Yesterday was Mayor Nancy Harrisâ€™s State of the City Address, and we were thrilled to have been in attendance as well as being mentioned in her slide show! Her presentation focused on building the city to become a desirable place for Millennials (born 1982-2000) in order for growth. Faye Edmonson summed up the event perfectly on Patch.com by quoting Mayor Harris’s main points:
- â€śYoung professionals also want to have opportunities to become engaged in the communityâ€ť
- â€śYoung professionals usually organize around issues rather than go to meetings on a regular basisâ€ť
- â€śTodayâ€™s young people tend to be lifelong learners looking for authenticityâ€ť
- â€śIf we involve young people in our city, theyâ€™re going to stay hereâ€ť
- Nancy also mentioned the Work Spot in her speech by emphasizing the importance of entrepreneurs in the community: â€śProviding multiple earning options where young entrepreneurs can flourish, such as the Work Spot, a coworking environment, also are desirable.â€ť
We understand the importance of collaboration, connectedness, entrepreneurship, and guess what? So do Millennials. With this in mind, we have very exciting programsÂ forÂ Millennials and entrepreneurs at the Work Spot.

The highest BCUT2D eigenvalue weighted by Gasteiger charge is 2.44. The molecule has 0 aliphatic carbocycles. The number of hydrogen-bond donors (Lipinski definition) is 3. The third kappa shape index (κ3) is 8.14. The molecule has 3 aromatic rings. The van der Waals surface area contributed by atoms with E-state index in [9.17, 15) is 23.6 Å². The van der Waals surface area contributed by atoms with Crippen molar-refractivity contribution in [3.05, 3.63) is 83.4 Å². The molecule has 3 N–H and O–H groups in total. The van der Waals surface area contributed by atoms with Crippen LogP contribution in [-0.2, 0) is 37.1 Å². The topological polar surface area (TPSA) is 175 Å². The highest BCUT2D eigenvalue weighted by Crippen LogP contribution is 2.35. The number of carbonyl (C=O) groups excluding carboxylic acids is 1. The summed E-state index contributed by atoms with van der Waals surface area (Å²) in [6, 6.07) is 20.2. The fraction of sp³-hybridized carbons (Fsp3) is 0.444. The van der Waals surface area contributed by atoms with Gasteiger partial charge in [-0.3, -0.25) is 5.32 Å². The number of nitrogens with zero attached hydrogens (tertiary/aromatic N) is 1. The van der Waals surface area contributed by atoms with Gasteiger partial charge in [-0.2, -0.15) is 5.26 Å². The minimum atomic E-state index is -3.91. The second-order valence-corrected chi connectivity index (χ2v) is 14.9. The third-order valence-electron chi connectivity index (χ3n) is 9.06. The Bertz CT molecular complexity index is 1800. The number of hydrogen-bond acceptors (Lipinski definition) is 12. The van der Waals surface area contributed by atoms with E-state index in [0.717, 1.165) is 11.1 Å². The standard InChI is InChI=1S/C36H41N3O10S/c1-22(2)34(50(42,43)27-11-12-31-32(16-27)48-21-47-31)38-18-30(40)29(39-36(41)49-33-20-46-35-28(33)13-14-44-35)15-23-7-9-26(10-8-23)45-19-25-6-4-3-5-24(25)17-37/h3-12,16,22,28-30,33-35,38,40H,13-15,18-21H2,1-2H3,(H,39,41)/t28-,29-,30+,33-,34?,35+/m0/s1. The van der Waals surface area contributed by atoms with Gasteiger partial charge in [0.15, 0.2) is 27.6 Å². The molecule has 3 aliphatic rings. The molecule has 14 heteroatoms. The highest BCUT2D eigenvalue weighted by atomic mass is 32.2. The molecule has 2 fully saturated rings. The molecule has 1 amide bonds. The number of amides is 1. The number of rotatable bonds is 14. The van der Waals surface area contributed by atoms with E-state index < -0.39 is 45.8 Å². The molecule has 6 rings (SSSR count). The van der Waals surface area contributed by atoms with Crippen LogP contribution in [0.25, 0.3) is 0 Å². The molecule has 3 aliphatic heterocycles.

Our goals for 2013 coincide with Nancy Harris and the city of Duluth; we canâ€™t wait to see local businesses grow, community involvement evolve, and for Duluth to become a hub for entrepreneurs to come for resources, support, and success.
Duluth Economic Manager Chris McGahee, left, with Kristin Donaldson, who represented The Work Spot.Â Credit: Faye Edmundson
This just might be the shortest blog post to date. Â Friendly reminder, we think it’s spelled “coworking.”
Check out the full conversation from DeskMag’s article,Â Coworking or co-working?
As the word â€ścoworkingâ€ť has begun to spread, and people are understanding the concept, we often hear these two phrases a lot: â€śSo, youâ€™re like Regus?â€ť and â€śOhh, so youâ€™re a business center.â€ť
We can understand where these two thoughts come from, but we wanted to get the word out and set the record straight. Deskmag also reacted to a publication from Regus that boldly defined coworking as something from the â€śpast.â€ť Deskmag has also written about how business centers and coworking spaces are not in competition with one another even though there are overlapping clientele.
|Â People canÂ voluntarilyÂ work with one another
||Many corporations place employees at locations
|Unique and culturally different locations
||Many standardized locations
|Can be geared towards different specialties, (tech coworking, artistic coworking, womenâ€™s coworking)
|Flexibility to bring in community culture (example: local art work in shared space)
|Anything but corporate
|Happy Hour (some locations)
|Come talk to us about your needs in person
||Get an online quote
Here are just a few points, and there are many more not mentioned. Maybe we are biased, but at the end of the day coworking is awesome and we want more people to be a part of it. Â Collaboration is the name of the game, no matter where it happens.